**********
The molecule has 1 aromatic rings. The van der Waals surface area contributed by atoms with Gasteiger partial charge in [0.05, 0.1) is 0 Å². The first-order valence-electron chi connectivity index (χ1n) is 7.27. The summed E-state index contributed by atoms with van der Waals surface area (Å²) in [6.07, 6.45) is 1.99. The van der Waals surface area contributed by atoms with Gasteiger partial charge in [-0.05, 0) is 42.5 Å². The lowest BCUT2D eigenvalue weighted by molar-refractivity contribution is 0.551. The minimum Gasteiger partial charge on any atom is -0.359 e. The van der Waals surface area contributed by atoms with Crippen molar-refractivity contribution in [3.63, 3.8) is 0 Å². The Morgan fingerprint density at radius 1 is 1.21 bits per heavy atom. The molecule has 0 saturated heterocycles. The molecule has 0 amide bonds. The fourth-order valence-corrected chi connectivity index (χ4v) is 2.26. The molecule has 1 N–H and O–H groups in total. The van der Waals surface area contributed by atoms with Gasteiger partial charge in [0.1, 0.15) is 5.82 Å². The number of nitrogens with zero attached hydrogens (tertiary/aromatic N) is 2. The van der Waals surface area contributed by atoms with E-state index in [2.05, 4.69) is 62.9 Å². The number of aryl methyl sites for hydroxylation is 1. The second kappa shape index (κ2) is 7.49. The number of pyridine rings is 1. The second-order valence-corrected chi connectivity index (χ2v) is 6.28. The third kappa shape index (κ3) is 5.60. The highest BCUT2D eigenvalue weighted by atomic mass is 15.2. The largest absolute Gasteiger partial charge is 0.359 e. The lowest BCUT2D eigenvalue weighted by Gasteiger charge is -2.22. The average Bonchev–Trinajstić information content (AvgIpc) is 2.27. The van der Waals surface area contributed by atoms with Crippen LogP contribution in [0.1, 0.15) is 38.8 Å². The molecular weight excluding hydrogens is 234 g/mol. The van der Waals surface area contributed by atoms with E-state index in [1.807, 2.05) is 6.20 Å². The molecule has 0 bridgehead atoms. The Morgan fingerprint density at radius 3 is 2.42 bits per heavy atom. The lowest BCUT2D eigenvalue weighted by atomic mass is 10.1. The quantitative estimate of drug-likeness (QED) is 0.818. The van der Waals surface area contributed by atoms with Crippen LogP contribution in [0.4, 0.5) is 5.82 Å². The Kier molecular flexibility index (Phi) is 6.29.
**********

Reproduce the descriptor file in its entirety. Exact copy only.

The molecule has 1 aromatic rings. The van der Waals surface area contributed by atoms with Gasteiger partial charge in [0.05, 0.1) is 0 Å². The first-order valence-electron chi connectivity index (χ1n) is 7.27. The summed E-state index contributed by atoms with van der Waals surface area (Å²) in [6.07, 6.45) is 1.99. The van der Waals surface area contributed by atoms with Gasteiger partial charge in [-0.05, 0) is 42.5 Å². The lowest BCUT2D eigenvalue weighted by molar-refractivity contribution is 0.551. The minimum Gasteiger partial charge on any atom is -0.359 e. The van der Waals surface area contributed by atoms with Crippen molar-refractivity contribution in [3.63, 3.8) is 0 Å². The Morgan fingerprint density at radius 1 is 1.21 bits per heavy atom. The molecule has 0 saturated heterocycles. The molecule has 0 amide bonds. The fourth-order valence-corrected chi connectivity index (χ4v) is 2.26. The molecule has 1 N–H and O–H groups in total. The van der Waals surface area contributed by atoms with Gasteiger partial charge in [0.1, 0.15) is 5.82 Å². The number of nitrogens with zero attached hydrogens (tertiary/aromatic N) is 2. The van der Waals surface area contributed by atoms with E-state index in [2.05, 4.69) is 62.9 Å². The number of aryl methyl sites for hydroxylation is 1. The second kappa shape index (κ2) is 7.49. The number of pyridine rings is 1. The second-order valence-corrected chi connectivity index (χ2v) is 6.28. The third kappa shape index (κ3) is 5.60. The highest BCUT2D eigenvalue weighted by atomic mass is 15.2. The largest absolute Gasteiger partial charge is 0.359 e. The lowest BCUT2D eigenvalue weighted by Gasteiger charge is -2.22. The average Bonchev–Trinajstić information content (AvgIpc) is 2.27. The van der Waals surface area contributed by atoms with Crippen LogP contribution in [0.1, 0.15) is 38.8 Å². The molecular weight excluding hydrogens is 234 g/mol. The van der Waals surface area contributed by atoms with E-state index in [1.807, 2.05) is 6.20 Å². The molecule has 0 bridgehead atoms. The Morgan fingerprint density at radius 3 is 2.42 bits per heavy atom. The lowest BCUT2D eigenvalue weighted by atomic mass is 10.1. The quantitative estimate of drug-likeness (QED) is 0.818. The van der Waals surface area contributed by atoms with Crippen LogP contribution in [0.4, 0.5) is 5.82 Å². The Kier molecular flexibility index (Phi) is 6.29.